Elevate Security recently hosted a webcast event where I was fortunate enough to host Andrew Turner, CTO and Market Strategy Lead for Booz Allen’s Global Commercial business. In this Fireside Chat, we discussed how successful CISOs set themselves apart and make a strategic impact during their first 100 days. With the new U.S. presidential administration having just passed a similar milestone this week, our discussion topic of the First 100 Days was timely on a number of levels!
At Booz Allen, Andrew is responsible for market strategy and leading secure digital transformations for the company’s global commercial clients. He has been a head of cybersecurity many times, including stints at Visa, Microsoft, and FIS.
A CISO’s honeymoon period is painfully short. Since the average tenure of a CISO is under two years, it’s important to hit the ground running.
Andrew discusses the importance of CISOs fitting with the company’s culture, even during the interview process. A CISO’s security strategy must fit the organization, or it will not succeed. Our exchange outlines the four quadrants of the Competing Security Cultures Framework, a model that defines security cultures along two distinct axes: internal/external and tight/loose controls. Hand in hand with culture is ascertaining your organization’s tolerance for business risk, how aggressive to be… or not.
Today’s CISO must balance many competing priorities. These include regulatory and compliance mandates along with supporting revenue growth. Building trust and credibility for security within the organization, while not damaging the company’s brand reputation in the market. Being seen as an enabler of the business, not a purely a technology function.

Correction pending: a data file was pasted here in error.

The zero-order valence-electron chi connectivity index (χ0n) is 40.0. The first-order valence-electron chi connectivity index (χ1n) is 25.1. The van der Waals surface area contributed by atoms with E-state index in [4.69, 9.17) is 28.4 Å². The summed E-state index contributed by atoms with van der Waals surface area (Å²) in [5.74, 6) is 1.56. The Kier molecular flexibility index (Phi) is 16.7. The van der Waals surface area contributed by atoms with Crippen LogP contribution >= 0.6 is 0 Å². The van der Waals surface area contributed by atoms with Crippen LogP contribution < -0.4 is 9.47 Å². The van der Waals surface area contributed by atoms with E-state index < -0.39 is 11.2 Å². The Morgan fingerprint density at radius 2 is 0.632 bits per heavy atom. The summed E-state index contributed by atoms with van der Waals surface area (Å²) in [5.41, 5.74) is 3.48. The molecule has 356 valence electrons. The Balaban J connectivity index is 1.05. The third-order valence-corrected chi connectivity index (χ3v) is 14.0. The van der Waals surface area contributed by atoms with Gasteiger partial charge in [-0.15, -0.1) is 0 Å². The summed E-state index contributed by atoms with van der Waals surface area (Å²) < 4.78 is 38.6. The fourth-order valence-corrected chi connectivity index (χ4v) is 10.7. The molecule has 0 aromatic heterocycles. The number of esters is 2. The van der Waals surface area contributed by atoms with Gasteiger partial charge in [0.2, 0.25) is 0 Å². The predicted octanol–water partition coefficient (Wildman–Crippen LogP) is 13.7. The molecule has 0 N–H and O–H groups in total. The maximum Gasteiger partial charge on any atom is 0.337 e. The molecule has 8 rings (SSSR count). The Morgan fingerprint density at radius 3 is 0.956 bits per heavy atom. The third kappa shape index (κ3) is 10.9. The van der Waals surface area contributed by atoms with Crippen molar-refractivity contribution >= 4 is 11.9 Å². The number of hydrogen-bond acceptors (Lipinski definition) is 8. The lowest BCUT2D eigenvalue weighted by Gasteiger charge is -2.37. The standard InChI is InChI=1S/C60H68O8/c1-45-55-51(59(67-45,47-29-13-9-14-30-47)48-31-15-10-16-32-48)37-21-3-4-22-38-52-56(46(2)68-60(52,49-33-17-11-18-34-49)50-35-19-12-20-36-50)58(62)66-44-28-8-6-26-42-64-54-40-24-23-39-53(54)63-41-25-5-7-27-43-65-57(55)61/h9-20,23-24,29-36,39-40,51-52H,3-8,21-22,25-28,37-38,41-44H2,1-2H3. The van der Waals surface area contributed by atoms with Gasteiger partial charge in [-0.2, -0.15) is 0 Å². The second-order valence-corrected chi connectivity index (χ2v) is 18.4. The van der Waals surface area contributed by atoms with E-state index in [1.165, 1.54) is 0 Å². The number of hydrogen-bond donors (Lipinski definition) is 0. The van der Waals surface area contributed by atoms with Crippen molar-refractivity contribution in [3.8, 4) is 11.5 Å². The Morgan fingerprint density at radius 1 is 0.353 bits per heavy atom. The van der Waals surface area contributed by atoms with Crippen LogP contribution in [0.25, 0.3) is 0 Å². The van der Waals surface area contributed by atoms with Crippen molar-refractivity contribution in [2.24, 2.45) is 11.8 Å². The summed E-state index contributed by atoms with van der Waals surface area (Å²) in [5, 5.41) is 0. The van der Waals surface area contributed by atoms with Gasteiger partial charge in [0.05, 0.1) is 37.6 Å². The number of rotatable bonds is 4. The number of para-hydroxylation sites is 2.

Many of the CISO’s challenges come down to managing perception. Andrew has two fundamental rules for security teams that he runs. First, never say “No”, outright. Second, avoid surprises. He believes it is important for the CISO to explain WHY the security team implements the policies and controls it does. This means communicating correctly to all levels of the organization: from the board of directors to the CEO and CIO, from management down to employees. Effective communication ensures that cybersecurity is seen as a strategic differentiator, not an impediment to the business. This was a highly interactive Q&A session. Some of the questions that Andrew and I address include:
- What’s the first thing a new CISO should focus on?
- How does the company’s culture inform the first 100 days agenda?
- When interviewing, or before starting a new position, what kind of prep work will set you up for success?
- What can you do to fix broken relationships and communication challenges within the organization?
- What are some techniques to build or change the internal brand of the security team?
- How can you measure the security posture of each department or region of the company?
- Why is it important to establish and market a personal brand as a leader?
- What are some techniques to communicate, build trust and transparency with employees?
- How should your approach differ working for a large enterprise versus a smaller one?
- How do you report out progress or updates to the organization and management?
This engaging and informative webcast is well worth the time investment. You’ll emerge with a list of concrete actions to take to improve your odds of a successful First 100 Days agenda.